Next time you hear about the launch of a new “next-generation” solar module, take the news with a measure of caution, because the product not only might not actually be as innovative as its manufacturer promises, but also because there are no “new generations” of products in the solar industry, according to Win C. Sinke.
Sinke, a researcher at the University of Amsterdam, draws this conclusion in Development of photovoltaic technologies for global impact, a new study published in Renewable Energy and on the DirectScience website. He argues that the development of PV technology over the past few decades should instead be seen as an evolutionary process.
Sinke stressed that the concept of “PV generations” was first used by Martin Green of the University of New South Wales to classify the complex landscape of existing and commercially available PV module technologies. Green included all crystalline silicon technologies under the first generation, while classifying thin-film technologies such as cadmium-telluride (CdTe), copper-indium-gallium-selenide (CIGS) and amorphous or microcrystalline silicon (aSi or μcSi) as “second-generation technologies.”
Green also created a third category for all thin-film technologies and other innovative technologies that exceed the Shockley-Queisser (SQ) limit, which the first two generations were unable to cross.
“The categorization in three generations has been used frequently by researchers, students, analysts and others over the past 25 years,” Sinke says. “This has often led to the conclusion that wafer-based crystalline silicon technology is something of the past, not innovative and not worthy of R&D efforts anymore.”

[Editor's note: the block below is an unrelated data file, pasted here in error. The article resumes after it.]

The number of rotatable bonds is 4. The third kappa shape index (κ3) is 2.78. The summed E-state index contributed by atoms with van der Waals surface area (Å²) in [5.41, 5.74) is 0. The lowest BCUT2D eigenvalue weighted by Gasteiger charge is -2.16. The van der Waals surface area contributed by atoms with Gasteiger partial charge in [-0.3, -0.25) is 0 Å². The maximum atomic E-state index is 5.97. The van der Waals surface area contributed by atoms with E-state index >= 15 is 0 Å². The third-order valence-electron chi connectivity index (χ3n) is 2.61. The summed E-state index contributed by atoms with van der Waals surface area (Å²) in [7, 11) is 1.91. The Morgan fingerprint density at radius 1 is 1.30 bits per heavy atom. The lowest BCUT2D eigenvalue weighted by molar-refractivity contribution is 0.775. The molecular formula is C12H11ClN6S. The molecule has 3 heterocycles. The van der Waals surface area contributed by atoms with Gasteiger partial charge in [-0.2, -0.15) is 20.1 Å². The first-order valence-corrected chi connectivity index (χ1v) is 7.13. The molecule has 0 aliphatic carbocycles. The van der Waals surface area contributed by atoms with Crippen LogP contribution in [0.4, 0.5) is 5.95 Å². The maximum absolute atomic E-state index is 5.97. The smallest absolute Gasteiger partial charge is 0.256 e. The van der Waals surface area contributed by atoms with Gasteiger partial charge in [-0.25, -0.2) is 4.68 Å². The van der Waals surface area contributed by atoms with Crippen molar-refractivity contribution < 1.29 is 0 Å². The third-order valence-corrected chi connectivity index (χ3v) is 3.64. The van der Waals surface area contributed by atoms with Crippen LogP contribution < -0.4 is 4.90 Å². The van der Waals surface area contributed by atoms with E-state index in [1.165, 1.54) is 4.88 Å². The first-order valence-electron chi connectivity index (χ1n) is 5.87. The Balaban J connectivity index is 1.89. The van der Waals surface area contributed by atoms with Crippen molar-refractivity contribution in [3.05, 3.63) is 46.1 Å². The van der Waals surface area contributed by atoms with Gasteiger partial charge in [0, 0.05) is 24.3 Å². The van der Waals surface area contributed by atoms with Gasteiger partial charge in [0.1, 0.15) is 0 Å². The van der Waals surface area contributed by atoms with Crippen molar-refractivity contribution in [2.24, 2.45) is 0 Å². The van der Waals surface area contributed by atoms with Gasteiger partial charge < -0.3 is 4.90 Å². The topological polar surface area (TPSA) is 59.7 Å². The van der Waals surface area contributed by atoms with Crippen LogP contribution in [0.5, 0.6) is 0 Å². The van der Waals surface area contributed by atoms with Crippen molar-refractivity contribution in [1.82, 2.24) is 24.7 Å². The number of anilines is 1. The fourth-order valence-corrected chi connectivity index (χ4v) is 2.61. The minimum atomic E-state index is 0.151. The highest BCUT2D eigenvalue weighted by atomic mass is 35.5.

Sinke argues that current market development shows that crystalline silicon technologies are leading, at least in terms of market share. “In spite of the many new options under development, the existing market leader is very difficult to beat and even strengthens its position and track record further,” he adds.
However, the future success of solar will require a kind of interplay between different PV technologies, he adds.
“It is clear that the introduction of thin-film technology in various forms is decisive for success,” he says. “High-quality passivation, heterojunction technologies and efficient tandems cannot be achieved without using thin-film processes.”
Only a merger of products from the first two generations will help to identify the best solutions for the third one, Sinke adds.
Instead of talking about “generations,” Sinke prefers to categorize technologies into different “families.”
“Technology families develop because new generations within the families come and older ones go” he explains. “Moreover, families overlap and even merge.”
This new category would be more effective at explaining why PV technologies rarely become obsolete and eventually disappear, Sinke says, as he believes they follow a more complex, evolutionary path.